Self-Care is Crucial
How many other mothers, and children, and fathers, and families have to suffer, or even die, before we get it—that self-care isn’t about excess and dawdling and bon-bons on the couch watching soap operas. Self-care is a necessity. It’s about life, and health, and joy; it’s also about preventing despair, isolation, and death. At its core, self-care is about letting help in.


How can we help moms in need?
After a friend of mine heard of our tragic loss last week, she said to me, tears streaming down her face, “There have to be so many others out there who are suffering alone and won’t—or don’t know how—to let people in. What can we do?”

This question has been on my mind all week. What can we do? The following four things are, to me, the most important. If we can do these four things, we can stop the suffering, be there for each other, and keep our mothers safe, healthy, and strong so they can do what they do best—love and nurture their children.


1) Learn about and practice self-care. Learn to let help in. We must all learn how to take better care of ourselves. We must talk about, and teach, and encourage letting others help us, too. PSI Blog Hop 2014: PPD & Motherhood Mental Health Recovery--Self-Care & Letting Help In, The 2 Most Important Things; www.DrChristinaHibbert.com“In our darkest times it is easy to feel better off alone and isolate. Our suffering is personal, and no one shares it in the same way, so why even bother? But, I can tell you–we do need others, whether we feel like it or not…Making islands of ourselves only causes more pain.” (This Is How We Grow, p. 153)

This is especially important for pregnant and postpartum mothers, and for mothers going through stressful circumstances or dealing with mental health concerns. But it’s equally as important for all mothers and women—because we are the nurturers of families and communities. It’s also important that we educate our children and teens and young adults about self-care, that we model it for them so they may learn to see self-care as an essential part of a healthy life.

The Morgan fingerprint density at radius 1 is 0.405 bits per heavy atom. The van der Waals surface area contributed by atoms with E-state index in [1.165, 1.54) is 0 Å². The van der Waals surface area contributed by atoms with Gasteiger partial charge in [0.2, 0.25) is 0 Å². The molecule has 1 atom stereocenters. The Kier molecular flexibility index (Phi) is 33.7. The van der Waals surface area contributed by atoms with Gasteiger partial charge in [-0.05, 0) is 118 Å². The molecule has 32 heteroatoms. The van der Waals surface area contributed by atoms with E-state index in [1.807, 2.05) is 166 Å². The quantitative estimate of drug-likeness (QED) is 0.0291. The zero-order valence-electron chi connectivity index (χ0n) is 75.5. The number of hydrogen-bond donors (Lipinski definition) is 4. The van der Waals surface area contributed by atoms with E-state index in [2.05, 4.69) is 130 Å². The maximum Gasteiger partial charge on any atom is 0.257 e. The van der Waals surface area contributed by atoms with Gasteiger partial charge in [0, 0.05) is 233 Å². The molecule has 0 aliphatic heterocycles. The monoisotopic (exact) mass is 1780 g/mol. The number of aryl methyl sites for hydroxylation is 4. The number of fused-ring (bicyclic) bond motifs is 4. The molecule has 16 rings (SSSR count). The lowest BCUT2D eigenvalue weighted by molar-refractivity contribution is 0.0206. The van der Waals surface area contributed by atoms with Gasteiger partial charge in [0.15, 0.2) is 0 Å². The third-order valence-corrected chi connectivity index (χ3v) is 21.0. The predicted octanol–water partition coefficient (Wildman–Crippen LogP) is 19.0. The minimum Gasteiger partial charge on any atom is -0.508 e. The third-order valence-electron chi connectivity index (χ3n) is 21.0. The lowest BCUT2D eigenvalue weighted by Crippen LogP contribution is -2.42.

2) See others’ needs. It’s hard to see others’ needs if they don’t let you in, but one thing I know for sure is we must use our gut, not just our natural eyes. If you feel something’s not quite right, please say something or do something. Yes, it’s okay to ask a mother if she is struggling. Yes, it’s okay to tell her she seems sad and ask what you can do. We must ask and talk about it, for it sends the message that none of us is alone. It reminds us we have a friend, a hand held out in the dark. I often say, “I’d rather say something and be wrong than not say something and wish I would have.” (Read “3 Messages Every Mom Needs to Hear.”)


3) Offer support now. If you have the impression to send a text or post a quote on her Facebook page, do it. If you’re driving by and feel you should stop, please do. You might talk yourself out of it: “She’s busy.” “I don’t want to intrude.” But you’re not intruding, and even if she’s busy, she’ll at least know you care. As I write in This is How We Grow, “How do we connect? We listen. We hear. We respond. We feel. We reach out and ask, ‘How are you?’ and wait for the honest answer. Then, we reach out again. And again. We say, ‘I’m so sorry. My heart is breaking with you.’ We look past our discomfort, or we say it out loud, ‘I don’t know what to say or do. I just want to be here for you.’ We are willing to be in that space of our own discomfort or pain, because we know it’s not about us. It’s about loving the one we love…Strength and healing are in connection.” (p. 287)


4) Stick with her for the long haul. Pregnancy and postpartum depression/anxiety, and maternal mental illness, are not over in a week or a month. Neither are most of the great stresses of motherhood. Continue to ask how she’s doing. Check in regularly. Listen with your heart and not just your head. Keep doing it for as long as it takes to help her be well again.


Bottom line…

“We need connection to survive. As poet Mark Nepo writes, ‘The question to put to our daily lives, then, is this: In love, in friendship, in seeking to learn and grow, in trying to understand ourselves…When pressed by life, do I bridge or isolate? Do I reconnect the web of life and listen to its wisdom? Or do I make an island of every confusion as I try to solve its pain?'” (This is How We Grow, p. 153)